Protecting Assets for Disabled Individuals

Supplemental Security Income (SSI) benefits have strict income and asset guidelines. Generally, an individual can only have two thousand dollars and a couple can only have three thousand dollars in assets to qualify for SSI benefits.  Assets are defined as cash or items that can be converted to cash. A primary residence, a single vehicle and ordinary household furnishings or work tools are not considered to be assets for purposes of SSI benefits. When an individual has significant assets but is in need of SSI benefits (and Medicaid) there are multiple methods to allow the individual to retain the assets while still retaining the eligibility for benefits.  A short, but not complete list of some of these methods or tools includes ABLE Accounts, Individual Development Accounts, PASS plans and Supplemental Needs Trusts

 ABLE Accounts (ABLE stands for Achieving a Better Life Experience) are accounts that can be set up by or for individuals with disabilities that occurred before the age of 26.  Funds in the account do not affect eligibility for SSI benefits, Medicaid or any other Federal Benefit. The account is generally established with a financial organization which has been approved by the Social Security Administration.  Anyone can contribute to an individual’s ABLE account, up to $15,000 per year (this changes yearly) and distributions are not taxed as long as the funds are used for qualified expenses including, education, housing, transportation, personal support services, health care expenses, financial management costs and other qualified expenses.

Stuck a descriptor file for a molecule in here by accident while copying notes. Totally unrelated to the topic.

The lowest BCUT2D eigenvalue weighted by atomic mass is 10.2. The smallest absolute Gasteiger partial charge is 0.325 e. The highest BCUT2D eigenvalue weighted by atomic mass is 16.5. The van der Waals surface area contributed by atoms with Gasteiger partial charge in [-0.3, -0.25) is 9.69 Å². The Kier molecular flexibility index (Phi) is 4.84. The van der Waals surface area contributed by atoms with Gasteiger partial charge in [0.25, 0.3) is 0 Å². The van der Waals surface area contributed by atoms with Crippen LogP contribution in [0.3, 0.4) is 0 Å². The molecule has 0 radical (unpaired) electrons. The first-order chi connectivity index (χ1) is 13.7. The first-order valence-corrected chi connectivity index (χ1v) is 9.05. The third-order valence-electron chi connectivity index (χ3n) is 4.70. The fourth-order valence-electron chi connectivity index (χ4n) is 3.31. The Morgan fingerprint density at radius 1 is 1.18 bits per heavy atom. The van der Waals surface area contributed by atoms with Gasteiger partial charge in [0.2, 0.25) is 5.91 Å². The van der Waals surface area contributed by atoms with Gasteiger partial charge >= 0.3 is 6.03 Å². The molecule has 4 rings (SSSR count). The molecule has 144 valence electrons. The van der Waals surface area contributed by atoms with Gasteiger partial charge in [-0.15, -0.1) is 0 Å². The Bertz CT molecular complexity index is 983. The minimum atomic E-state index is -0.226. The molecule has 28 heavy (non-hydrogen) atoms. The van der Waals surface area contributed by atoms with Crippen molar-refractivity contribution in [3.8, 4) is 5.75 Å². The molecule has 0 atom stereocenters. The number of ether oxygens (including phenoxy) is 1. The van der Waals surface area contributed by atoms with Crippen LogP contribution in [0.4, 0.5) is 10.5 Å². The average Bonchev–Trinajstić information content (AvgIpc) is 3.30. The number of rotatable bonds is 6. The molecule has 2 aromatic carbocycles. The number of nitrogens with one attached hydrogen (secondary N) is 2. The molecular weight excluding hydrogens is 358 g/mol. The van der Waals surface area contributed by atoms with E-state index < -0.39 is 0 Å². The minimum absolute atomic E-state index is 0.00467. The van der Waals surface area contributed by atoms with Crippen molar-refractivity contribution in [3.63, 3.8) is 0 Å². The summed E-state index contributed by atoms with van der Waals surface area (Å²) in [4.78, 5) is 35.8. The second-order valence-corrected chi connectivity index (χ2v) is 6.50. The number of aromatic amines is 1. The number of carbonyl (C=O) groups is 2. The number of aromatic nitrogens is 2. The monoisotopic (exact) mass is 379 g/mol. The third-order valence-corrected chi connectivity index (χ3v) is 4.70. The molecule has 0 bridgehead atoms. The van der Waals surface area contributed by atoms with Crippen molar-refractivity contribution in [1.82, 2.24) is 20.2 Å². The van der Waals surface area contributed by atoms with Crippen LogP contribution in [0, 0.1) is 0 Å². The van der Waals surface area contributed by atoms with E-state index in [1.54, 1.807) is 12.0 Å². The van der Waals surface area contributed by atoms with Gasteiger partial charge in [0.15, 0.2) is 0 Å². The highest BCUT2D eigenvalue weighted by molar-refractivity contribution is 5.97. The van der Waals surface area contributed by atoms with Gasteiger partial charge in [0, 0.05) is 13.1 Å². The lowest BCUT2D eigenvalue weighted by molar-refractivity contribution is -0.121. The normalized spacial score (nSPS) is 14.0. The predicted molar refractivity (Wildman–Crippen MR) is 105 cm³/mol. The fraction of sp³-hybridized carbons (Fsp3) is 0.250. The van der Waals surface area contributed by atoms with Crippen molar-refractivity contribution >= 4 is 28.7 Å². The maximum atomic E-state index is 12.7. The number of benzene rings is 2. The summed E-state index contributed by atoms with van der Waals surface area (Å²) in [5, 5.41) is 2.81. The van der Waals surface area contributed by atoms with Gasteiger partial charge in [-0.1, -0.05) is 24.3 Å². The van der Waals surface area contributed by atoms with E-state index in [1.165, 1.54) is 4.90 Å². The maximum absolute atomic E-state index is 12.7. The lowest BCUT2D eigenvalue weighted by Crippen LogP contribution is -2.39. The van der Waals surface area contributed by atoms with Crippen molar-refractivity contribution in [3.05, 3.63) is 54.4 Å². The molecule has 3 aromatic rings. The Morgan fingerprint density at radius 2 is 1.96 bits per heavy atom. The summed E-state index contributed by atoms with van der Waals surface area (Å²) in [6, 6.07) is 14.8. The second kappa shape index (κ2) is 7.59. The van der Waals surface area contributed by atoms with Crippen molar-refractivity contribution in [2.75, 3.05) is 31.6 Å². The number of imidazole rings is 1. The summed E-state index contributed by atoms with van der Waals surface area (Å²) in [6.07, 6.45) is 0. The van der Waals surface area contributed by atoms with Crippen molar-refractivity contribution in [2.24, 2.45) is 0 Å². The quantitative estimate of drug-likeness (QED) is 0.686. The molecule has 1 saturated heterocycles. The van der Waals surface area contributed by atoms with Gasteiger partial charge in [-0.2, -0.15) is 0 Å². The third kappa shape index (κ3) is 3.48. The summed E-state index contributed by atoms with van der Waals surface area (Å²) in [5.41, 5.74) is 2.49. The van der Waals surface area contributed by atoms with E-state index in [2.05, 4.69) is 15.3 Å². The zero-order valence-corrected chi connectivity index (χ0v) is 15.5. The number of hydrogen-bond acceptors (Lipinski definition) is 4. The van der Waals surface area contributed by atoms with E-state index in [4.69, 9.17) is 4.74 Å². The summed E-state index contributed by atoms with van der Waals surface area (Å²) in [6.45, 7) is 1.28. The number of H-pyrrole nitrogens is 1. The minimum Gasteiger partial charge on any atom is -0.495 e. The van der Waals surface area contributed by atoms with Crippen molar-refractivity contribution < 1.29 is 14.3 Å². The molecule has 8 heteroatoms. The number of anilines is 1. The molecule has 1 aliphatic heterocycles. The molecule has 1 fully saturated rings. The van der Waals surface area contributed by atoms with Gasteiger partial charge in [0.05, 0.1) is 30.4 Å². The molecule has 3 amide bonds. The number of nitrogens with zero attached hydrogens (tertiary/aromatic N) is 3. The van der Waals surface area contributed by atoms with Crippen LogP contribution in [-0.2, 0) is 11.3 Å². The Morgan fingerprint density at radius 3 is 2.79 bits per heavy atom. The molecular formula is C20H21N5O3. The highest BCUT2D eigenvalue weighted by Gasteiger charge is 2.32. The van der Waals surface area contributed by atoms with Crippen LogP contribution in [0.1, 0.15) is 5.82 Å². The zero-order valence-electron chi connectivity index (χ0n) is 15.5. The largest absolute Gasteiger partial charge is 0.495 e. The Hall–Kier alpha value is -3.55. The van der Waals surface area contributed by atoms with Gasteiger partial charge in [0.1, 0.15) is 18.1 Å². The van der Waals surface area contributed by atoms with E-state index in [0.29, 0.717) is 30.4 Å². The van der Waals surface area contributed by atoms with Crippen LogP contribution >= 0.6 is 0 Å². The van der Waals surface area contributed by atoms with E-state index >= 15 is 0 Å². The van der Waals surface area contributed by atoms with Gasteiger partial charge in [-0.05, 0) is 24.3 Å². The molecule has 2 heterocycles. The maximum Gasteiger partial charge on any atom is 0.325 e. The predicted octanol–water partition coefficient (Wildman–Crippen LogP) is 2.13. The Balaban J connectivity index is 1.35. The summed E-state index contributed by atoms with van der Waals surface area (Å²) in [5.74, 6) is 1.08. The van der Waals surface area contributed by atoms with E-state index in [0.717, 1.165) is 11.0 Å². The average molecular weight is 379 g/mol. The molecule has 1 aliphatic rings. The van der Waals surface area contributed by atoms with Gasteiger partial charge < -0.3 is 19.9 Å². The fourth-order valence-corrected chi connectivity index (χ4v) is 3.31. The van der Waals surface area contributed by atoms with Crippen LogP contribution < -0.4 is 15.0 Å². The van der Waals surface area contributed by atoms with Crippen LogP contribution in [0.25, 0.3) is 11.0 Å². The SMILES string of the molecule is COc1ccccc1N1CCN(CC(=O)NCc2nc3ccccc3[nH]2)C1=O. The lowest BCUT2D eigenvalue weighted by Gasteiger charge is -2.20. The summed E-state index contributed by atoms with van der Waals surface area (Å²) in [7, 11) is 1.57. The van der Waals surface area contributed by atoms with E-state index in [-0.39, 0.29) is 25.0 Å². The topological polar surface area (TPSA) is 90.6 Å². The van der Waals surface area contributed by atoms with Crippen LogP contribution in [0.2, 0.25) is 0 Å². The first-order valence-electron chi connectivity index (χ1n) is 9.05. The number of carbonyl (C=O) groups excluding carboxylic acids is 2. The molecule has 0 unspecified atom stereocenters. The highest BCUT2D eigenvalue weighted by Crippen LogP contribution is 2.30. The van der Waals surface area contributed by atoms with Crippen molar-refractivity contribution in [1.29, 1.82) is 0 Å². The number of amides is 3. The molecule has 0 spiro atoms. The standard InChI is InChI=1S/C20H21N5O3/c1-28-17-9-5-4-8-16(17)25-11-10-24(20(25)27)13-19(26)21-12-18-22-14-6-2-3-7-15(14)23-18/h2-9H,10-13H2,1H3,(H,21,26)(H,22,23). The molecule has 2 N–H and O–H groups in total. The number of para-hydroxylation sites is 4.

Another type of account is an Individual Development Account which is a matched savings account that the account owner can use to start a business, buy a home or get an education or training to get a better paying job.  Each time that an account owner adds to the savings account, they may earn a match. This allows a person receiving benefits to save money without promising their entitlement to benefits.

 PASS (Plan to Achieve Self Support) is a benefit for people receiving SSI or SSDI who want to save for a goal such as education or starting a business.  An individual creates a plan for reaching towards self support and submits the plan to the Social Security Administration. If the plan is approved, money that an individual saves towards that goal does not count towards the asset limitation.  Read more about PASS plans .

 Supplemental Needs Trusts are trusts set up to provide for the needs of disabled individuals.  You can read more about them on our website.

When trying to maintain entitlement to Supplemental Security Income benefits for individuals who may have significant assets, the choices are multiple and can be complicated.  This is just an overview of some programs available. Because of the highly personalized nature of individuals and their finances, it is always best to consult a disability advocate in your community when providing financial planning for disabled individuals. 

Leave a Reply

Your email address will not be published. Required fields are marked *